March 2018 Auction Results, Pt. III

Yet more sales from March, beginning with H&H Classics at the Imperial War Museum. Interestingly, there was a collection of Nash-related motorcars sold at this sale. These included the one-off Nash Pickup that sold for $30,216 and the LaFayette that brought $63,614. The overall top sale was this 1966 Aston Martin DB6 that went for $326,023.

Photo – H&H Classics

The White half-track we featured failed to sell and you can find more results here.

Osenat’s March sale saw this 1928 Bugatti Type 44 Cabriolet by Vanvooren bring some big money: $446,583.

Photo – Osenat

The La Buire Coupe we featured brought $64,754 and the Venturi Coupe $52,101. Click here for more results.

Leclere MDV held a sale the same weekend as Osenat and both of our feature cars failed to sell (the Léon Bollée and the Aston Martin Cygnet). The top sale was $518,607 paid for this 1953 Mercedes-Benz 300 S Coupe. Full results can be found here.

Photo – Leclere MDV

Next we have Mecum during the first full weekend in April. They were in Houston and the Continental Mk II we featured failed to sell. The top sale was this 2006 Ford GT for $286,000. Click here for complete results.

Photo – Mecum

Finally, RM Sotheby’s in Fort Lauderdale, Florida. This is the first sale from RM Sotheby’s that would’ve been under the Auctions America banner last year (we miss you Auctions America!). The top sale was a 1962 Mercedes-Benz 300 SL Roadster for $1,540,000.

Photo Courtesy of RM Sotheby’s

The Acura NSX we featured brought $71,500 and the Buick Roadmaster Sport Phaeton sold for $56,100. The Laforza was a relative bargain at $4,125. And a previously-featured Michigan Touring car failed to sell at this auction. Click here for more results. from this sale.

White M3 Half-Track

1944 White M3

Offered by H&H Classics | Duxford, U.K. | March 21, 2018

Photo – H&H Classics

We. Love. Half-tracks. And based on the historical page visits on this website, so do you. This is an M3, produced by White, and it was developed from the M2 Half Track, which was based in principle on the Citroen Kegresse.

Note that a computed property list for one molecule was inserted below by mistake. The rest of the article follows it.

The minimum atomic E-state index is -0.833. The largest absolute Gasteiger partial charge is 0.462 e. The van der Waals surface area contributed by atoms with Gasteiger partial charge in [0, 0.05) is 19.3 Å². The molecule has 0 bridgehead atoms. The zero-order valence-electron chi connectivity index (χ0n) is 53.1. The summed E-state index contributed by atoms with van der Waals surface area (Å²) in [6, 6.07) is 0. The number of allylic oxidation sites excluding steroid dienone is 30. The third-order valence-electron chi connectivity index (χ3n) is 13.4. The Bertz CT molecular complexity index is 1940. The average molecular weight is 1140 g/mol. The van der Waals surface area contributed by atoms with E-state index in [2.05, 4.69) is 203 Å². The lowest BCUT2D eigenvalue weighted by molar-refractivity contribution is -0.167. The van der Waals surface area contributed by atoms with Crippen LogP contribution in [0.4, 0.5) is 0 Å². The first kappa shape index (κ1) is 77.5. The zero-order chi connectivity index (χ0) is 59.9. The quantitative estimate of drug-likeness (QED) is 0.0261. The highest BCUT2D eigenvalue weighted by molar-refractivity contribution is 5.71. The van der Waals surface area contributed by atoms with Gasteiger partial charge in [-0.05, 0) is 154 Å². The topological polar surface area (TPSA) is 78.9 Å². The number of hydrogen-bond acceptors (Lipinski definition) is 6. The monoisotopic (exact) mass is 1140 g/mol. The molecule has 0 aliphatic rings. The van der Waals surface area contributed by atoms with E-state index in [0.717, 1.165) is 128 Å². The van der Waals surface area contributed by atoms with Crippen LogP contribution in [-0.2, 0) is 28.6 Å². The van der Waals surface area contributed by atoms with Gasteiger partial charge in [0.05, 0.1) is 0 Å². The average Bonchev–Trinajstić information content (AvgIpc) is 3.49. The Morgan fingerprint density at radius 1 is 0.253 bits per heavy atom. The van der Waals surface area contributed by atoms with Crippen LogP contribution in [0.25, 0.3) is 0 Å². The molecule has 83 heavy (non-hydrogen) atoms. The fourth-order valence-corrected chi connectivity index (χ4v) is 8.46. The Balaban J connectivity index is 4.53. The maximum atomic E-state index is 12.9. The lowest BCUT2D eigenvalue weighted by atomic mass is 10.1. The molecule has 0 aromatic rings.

M3s were built by White, Autocar, and Diamond T between 1940 and 1945. It’s powered by a 3.7-liter straight-six making 147 horsepower. Even with the tracks, these were capable of 45 mph on the road and were very popular among the Allied forces.

About 41,000 of these were built between the three different manufacturers. It’s very similar to the M5 half-track built by International Harvester, which was built because the three manufacturers of the M3 couldn’t keep pace with demand. This one has been decently restored and should bring between $55,000-$83,500. Click here for more info and here for more from this sale.

Update: Not sold.

LaFayette Coupe

1924 LaFayette Model 134 Coupe

Offered by H&H Classics | Duxford, U.K. | March 21, 2018

Photo – H&H Classics

LaFayette has an interesting history. Founded secretly by Charles Nash and staffed with ex-Cadillac designers and engineers, the first LaFayettes hit the market in 1921. It was a full-on luxury car aimed squarely at Cadillac. At first, it was a completely separate endeavor from Nash Motors.

After a slow start, LaFayette was reorganized and moved from Indianapolis to Milwaukee with Nash Motors as the largest shareholder, effectively making it a Nash subsidiary at last in 1923. Later that year Nash introduced the Ajax at the low end of the market and LaFayette became part of that division.

This car is powered by a 5.7-liter V-8 good for 100 horsepower. Seven body styles were offered in 1924, which was the final year for production as Nash sort of gave up on the venture. This four-door coupe (that’s right, LaFayette was almost 100 years ahead of the times) was a four-passenger car. The only two-passenger LaFayette was the Roadster. When new, this car cost a not-insignificant $6,300. Only 2,267 LaFayette motorcars were produced (with just 441 of those being produced in 1924) making this extremely rare. This car, which is selling in England, sports a claimed $200,000 restoration and is expected to bring between $35,000-$48,000. If you want to make a quick buck, buy this for even the upper end of that estimate, ship it to the U.S. and take it to auction at Hershey. Click here for more info and here for more from this sale.

Update: Sold $63,614.

Nash Pickup

1946 Nash P1 Pickup Prototype

Offered by H&H Classics | Duxford, U.K. | March 21, 2018

Photo – H&H Classics

Nash was one of the lucky few to survive the Depression and the War. Nash had a history of rugged vehicles but they never really got going with light duty trucks, though in 1946 they apparently experimented with just such a vehicle. This was a time when automakers were scrambling to produce cars and trucks America wanted after years of a stagnant auto industry.

As you can tell, styling was certainly an important factor. It kind of reminds me of a Studebaker pickup of the era from the windshield on back. The front of the truck is clearly shares corporate styling cues from the Nash 600 and it’s powered by a 3.8-liter straight-six, which was likely installed during a comprehensive restoration and was probably not the engine it came with.